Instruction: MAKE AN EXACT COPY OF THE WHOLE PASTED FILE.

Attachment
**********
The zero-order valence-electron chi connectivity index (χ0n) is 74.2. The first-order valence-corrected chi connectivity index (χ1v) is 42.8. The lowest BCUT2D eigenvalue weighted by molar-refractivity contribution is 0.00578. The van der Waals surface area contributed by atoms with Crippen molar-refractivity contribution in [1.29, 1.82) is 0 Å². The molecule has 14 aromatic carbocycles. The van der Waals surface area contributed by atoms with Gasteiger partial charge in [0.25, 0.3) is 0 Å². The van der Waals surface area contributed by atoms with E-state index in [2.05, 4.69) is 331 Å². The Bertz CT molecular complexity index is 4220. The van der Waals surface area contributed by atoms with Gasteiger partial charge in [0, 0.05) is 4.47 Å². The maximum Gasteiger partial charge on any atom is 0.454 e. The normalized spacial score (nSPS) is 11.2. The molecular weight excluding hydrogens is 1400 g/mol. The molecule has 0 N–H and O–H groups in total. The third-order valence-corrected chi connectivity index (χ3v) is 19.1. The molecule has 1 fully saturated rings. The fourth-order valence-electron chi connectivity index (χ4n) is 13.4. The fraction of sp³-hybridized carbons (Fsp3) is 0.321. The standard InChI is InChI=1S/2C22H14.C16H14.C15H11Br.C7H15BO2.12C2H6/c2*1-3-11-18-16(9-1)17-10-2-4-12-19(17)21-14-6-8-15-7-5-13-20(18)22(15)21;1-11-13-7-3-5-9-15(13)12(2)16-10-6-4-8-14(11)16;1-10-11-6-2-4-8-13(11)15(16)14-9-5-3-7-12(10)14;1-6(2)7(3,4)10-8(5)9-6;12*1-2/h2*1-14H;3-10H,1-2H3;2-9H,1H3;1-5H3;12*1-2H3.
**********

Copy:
The zero-order valence-electron chi connectivity index (χ0n) is 74.2. The first-order valence-corrected chi connectivity index (χ1v) is 42.8. The lowest BCUT2D eigenvalue weighted by molar-refractivity contribution is 0.00578. The van der Waals surface area contributed by atoms with Crippen molar-refractivity contribution in [1.29, 1.82) is 0 Å². The molecule has 14 aromatic carbocycles. The van der Waals surface area contributed by atoms with Gasteiger partial charge in [0.25, 0.3) is 0 Å². The van der Waals surface area contributed by atoms with E-state index in [2.05, 4.69) is 331 Å². The Bertz CT molecular complexity index is 4220. The van der Waals surface area contributed by atoms with Gasteiger partial charge in [0, 0.05) is 4.47 Å². The maximum Gasteiger partial charge on any atom is 0.454 e. The normalized spacial score (nSPS) is 11.2. The molecular weight excluding hydrogens is 1400 g/mol. The molecule has 0 N–H and O–H groups in total. The third-order valence-corrected chi connectivity index (χ3v) is 19.1. The molecule has 1 fully saturated rings. The fourth-order valence-electron chi connectivity index (χ4n) is 13.4. The fraction of sp³-hybridized carbons (Fsp3) is 0.321. The standard InChI is InChI=1S/2C22H14.C16H14.C15H11Br.C7H15BO2.12C2H6/c2*1-3-11-18-16(9-1)17-10-2-4-12-19(17)21-14-6-8-15-7-5-13-20(18)22(15)21;1-11-13-7-3-5-9-15(13)12(2)16-10-6-4-8-14(11)16;1-10-11-6-2-4-8-13(11)15(16)14-9-5-3-7-12(10)14;1-6(2)7(3,4)10-8(5)9-6;12*1-2/h2*1-14H;3-10H,1-2H3;2-9H,1H3;1-5H3;12*1-2H3.